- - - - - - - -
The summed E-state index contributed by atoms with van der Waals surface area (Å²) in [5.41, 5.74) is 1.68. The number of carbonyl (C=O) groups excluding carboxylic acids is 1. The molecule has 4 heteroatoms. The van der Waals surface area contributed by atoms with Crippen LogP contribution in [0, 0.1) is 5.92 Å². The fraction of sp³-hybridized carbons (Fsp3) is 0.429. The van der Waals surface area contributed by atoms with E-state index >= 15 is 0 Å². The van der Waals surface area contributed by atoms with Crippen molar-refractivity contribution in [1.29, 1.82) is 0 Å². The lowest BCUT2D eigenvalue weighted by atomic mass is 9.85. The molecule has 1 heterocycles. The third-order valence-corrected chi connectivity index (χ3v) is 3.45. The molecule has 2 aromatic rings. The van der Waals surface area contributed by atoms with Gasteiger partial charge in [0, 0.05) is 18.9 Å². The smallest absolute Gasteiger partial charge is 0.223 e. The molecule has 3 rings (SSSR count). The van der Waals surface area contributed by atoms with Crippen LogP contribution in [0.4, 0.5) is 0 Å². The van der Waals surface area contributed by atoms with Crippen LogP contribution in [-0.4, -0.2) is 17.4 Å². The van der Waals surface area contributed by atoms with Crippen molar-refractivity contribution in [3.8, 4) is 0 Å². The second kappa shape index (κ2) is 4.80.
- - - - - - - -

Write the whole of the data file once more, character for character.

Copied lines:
The summed E-state index contributed by atoms with van der Waals surface area (Å²) in [5.41, 5.74) is 1.68. The number of carbonyl (C=O) groups excluding carboxylic acids is 1. The molecule has 4 heteroatoms. The van der Waals surface area contributed by atoms with Crippen LogP contribution in [0, 0.1) is 5.92 Å². The fraction of sp³-hybridized carbons (Fsp3) is 0.429. The van der Waals surface area contributed by atoms with E-state index >= 15 is 0 Å². The van der Waals surface area contributed by atoms with Crippen molar-refractivity contribution in [1.29, 1.82) is 0 Å². The lowest BCUT2D eigenvalue weighted by atomic mass is 9.85. The molecule has 1 heterocycles. The third-order valence-corrected chi connectivity index (χ3v) is 3.45. The molecule has 2 aromatic rings. The van der Waals surface area contributed by atoms with Gasteiger partial charge in [0, 0.05) is 18.9 Å². The smallest absolute Gasteiger partial charge is 0.223 e. The molecule has 3 rings (SSSR count). The van der Waals surface area contributed by atoms with Crippen LogP contribution in [0.4, 0.5) is 0 Å². The van der Waals surface area contributed by atoms with Crippen LogP contribution in [-0.4, -0.2) is 17.4 Å². The van der Waals surface area contributed by atoms with Crippen molar-refractivity contribution in [3.8, 4) is 0 Å². The second kappa shape index (κ2) is 4.80.